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  • Comprehensive Ophthalmology, Cornea/External Disease, Pediatric Ophth/Strabismus, Retina/Vitreous

    A weekly roundup of ophthalmic news from around the web.

    An atypical macular dystrophy is linked to signal peptide variants. Just-published findings from a study conducted at the National Eye Institute indicate a potential new macular dystrophy disease, involving 2 variants of the signal peptide sequence of the TIMP3 gene. Eleven patients from 2 families with early-onset diffuse maculopathy but not the classic symptoms of Sorsby fundus dystrophy (e.g., choroidal neovascularization) underwent molecular genetic testing. Test results and clinical evaluations led to the connection of these variants, c.29T>A p. (Leu10His) in family K257 and c.34G>C p. (Gly12Arg) in family K392, to this atypical maculopathy. Further research is needed to confirm these findings around a potential novel eye disease. JAMA Ophthalmology, National Eye Institute

    COVID-19 lockdowns led to fewer ophthalmic surgical procedures. Clinicians at a large university hospital in Germany assessed the effect of the initial COVID-19 lockdown on ophthalmic diagnostic procedures and surgeries, and found significantly lower rates of hospital admissions and surgeries in 2020 than in 2019. The only procedure with an increased incidence rate was keratoplasty. Significant decreases in outpatient visits for intravitreal injections and consultations for contact lens fittings and cataract were also found. The authors note that while the COVID-19 pandemic continues, telemedicine will be useful in some situations, but any ongoing reductions in the volume of surgical interventions will potentially lead to inadequate care for many patients. Clinical Ophthalmology

    Children with intermittent exotropia may become slower readers. A study conducted in China compared reading speed in 63 children aged 10–14 years with intermittent exotropia (IXT) and 44 age- and sex-matched controls without strabismus. The group with IXT had significantly slower average reading speed than the control group (231 vs 257 characters per minute, respectively). In those with IXT, slower reading speed appeared to be correlated with worse stereoscopic/near stereo vision, as indicated by LogTNO measurements. This can affect the overall school performance of children who have uncorrected IXT. Scientific Reports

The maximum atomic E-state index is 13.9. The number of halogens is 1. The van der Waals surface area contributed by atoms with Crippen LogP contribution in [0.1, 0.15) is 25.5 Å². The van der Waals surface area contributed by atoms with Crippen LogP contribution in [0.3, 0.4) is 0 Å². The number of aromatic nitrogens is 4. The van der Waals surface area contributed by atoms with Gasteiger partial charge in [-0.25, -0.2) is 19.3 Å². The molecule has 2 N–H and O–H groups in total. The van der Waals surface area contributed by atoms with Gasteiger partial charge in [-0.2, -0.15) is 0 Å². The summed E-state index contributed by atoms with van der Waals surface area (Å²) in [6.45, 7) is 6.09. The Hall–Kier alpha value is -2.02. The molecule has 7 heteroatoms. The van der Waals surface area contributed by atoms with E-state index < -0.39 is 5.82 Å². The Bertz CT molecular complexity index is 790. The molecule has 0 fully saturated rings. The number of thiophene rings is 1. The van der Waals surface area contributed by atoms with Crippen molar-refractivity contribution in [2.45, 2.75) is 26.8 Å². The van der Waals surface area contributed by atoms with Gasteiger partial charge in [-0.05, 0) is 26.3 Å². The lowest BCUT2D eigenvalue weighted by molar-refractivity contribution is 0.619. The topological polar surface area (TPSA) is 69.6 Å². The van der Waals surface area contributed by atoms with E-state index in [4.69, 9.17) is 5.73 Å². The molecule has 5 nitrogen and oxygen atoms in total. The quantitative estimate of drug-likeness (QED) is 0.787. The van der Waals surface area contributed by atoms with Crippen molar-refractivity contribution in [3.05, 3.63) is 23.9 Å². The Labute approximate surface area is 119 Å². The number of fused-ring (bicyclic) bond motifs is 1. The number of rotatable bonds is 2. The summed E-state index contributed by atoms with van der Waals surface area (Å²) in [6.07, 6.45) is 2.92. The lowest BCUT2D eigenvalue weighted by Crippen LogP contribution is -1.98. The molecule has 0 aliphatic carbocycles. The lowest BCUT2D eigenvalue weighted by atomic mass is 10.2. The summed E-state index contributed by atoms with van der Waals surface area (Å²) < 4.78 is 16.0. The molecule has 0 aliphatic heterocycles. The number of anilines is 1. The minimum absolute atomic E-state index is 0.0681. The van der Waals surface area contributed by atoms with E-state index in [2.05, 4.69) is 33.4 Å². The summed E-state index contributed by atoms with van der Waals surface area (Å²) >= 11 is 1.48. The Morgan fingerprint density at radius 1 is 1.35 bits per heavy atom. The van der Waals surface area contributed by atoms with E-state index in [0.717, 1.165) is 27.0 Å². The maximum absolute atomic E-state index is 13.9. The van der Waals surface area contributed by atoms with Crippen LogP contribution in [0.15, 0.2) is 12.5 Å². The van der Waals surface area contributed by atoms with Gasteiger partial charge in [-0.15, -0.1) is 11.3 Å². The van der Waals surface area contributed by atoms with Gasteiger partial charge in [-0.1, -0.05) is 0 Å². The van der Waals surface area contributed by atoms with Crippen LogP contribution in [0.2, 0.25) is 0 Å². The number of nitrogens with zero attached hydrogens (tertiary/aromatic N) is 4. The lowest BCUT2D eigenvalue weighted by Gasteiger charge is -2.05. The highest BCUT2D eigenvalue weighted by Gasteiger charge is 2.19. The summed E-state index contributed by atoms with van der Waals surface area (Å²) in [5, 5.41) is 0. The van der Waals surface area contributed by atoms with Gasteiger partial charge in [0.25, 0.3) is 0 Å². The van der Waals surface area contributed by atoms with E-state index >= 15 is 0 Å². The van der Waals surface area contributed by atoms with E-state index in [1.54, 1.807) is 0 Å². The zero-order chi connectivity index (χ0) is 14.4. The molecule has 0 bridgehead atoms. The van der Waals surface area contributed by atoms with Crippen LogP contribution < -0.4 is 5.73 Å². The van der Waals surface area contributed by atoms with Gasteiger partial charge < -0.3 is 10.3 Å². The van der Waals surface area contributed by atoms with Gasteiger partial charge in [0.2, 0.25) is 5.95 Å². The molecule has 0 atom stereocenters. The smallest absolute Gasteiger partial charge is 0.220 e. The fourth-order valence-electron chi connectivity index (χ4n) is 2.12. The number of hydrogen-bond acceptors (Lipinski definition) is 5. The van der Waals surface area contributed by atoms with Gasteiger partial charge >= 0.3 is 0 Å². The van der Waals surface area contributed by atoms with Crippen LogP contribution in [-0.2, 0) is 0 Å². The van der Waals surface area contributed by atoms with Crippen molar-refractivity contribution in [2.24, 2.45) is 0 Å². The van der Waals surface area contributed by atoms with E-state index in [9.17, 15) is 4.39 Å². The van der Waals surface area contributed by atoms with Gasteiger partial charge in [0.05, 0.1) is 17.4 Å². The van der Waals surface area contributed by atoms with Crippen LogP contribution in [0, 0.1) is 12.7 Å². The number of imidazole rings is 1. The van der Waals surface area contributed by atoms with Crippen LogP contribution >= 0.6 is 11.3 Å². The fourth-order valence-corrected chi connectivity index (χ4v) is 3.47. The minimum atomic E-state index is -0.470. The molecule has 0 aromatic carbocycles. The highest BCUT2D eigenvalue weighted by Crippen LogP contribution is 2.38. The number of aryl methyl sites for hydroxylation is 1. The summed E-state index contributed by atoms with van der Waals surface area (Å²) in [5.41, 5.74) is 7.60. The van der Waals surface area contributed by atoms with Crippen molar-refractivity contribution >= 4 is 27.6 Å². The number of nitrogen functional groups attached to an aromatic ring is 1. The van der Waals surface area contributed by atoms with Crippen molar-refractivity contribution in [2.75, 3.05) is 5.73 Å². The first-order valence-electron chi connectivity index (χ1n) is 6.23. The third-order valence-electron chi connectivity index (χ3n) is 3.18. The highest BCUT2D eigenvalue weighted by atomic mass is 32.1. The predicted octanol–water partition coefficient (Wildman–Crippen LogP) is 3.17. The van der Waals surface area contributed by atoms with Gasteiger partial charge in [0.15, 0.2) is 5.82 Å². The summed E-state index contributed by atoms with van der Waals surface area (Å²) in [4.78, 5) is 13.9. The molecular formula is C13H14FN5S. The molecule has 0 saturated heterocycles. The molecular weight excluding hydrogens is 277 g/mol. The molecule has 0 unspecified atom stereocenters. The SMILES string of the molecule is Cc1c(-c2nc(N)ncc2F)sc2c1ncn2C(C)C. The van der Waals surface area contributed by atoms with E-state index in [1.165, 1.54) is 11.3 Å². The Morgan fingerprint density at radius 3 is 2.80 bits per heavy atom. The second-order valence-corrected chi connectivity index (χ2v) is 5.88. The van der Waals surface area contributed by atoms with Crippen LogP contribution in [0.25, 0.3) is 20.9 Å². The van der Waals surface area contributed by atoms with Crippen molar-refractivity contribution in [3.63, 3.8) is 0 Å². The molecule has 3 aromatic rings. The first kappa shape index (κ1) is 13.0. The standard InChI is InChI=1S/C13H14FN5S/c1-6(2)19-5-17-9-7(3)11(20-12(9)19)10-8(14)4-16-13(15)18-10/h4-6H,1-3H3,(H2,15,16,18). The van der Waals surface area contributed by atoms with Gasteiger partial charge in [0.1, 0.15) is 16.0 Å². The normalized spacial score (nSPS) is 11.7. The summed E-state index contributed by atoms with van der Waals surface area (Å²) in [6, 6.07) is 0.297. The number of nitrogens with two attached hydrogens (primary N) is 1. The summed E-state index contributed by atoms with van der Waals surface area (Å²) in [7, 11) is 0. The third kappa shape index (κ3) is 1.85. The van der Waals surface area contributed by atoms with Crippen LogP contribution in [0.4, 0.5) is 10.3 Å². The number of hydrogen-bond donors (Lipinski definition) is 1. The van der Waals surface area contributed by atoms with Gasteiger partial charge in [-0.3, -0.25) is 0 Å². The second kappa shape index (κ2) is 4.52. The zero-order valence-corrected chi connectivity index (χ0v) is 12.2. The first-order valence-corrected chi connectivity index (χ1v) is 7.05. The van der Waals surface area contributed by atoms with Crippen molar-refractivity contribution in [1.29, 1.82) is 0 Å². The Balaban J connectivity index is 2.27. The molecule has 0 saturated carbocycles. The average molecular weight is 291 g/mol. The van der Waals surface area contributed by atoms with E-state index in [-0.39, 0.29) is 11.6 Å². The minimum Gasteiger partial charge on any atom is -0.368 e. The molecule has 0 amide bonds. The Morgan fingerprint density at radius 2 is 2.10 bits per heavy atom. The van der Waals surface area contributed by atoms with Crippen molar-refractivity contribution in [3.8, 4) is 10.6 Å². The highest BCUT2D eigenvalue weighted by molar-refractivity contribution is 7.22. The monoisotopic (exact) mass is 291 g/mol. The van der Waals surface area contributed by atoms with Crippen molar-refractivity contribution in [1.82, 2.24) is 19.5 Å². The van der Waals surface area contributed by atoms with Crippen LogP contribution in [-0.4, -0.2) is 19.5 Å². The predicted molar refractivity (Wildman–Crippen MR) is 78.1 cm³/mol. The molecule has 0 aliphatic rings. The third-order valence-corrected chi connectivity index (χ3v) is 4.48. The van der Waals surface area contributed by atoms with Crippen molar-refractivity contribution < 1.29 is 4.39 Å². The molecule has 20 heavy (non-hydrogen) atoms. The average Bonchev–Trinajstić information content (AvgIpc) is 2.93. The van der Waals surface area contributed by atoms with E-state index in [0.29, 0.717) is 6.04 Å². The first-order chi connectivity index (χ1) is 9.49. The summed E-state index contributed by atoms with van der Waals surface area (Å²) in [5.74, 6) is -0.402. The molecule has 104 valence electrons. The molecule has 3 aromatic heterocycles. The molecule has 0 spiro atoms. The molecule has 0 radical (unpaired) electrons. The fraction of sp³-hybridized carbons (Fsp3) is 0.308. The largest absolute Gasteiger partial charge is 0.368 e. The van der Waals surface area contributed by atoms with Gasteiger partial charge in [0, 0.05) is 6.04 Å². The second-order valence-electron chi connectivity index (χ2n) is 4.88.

Medical University of South Carolina receives Blue Sky Award for AMD research. The award, which is given to nontraditional research projects and is accompanied by $100,000 in funding, was given to MUSC for its ongoing study of recharging eye cell batteries to help restore vision in patients with AMD. The project involves providing the mitochondria in the eyes with a new template for copying its DNA, potentially ameliorating the conditions that lead to AMD. One of the researchers, graduate student Kyrie Wilson, said that curing AMD is the focus of the initiative: “We knew that if we could treat the disease at the root cause, and not just the symptoms, that would be a huge step forward in regenerative medicine.” Medical University of South Carolina

    Bevacizumab for AMD: Not ready for prime time just yet. The FDA has asked for additional data from the 3 key clinical trials of ONS-5010 (Lytenatva) in AMD—NORSE 1, NORSE 2, and NORSE 3—to bolster the Biologics License Application (BLA) submitted in March 2022. In response, Outlook Therapeutics has withdrawn the BLA and expects to resubmit in September 2022. The agent is an investigational ophthalmic formulation of bevacizumab (bevacizumab-vikg) that will be administered as an intravitreal injection. Ophthalmology Times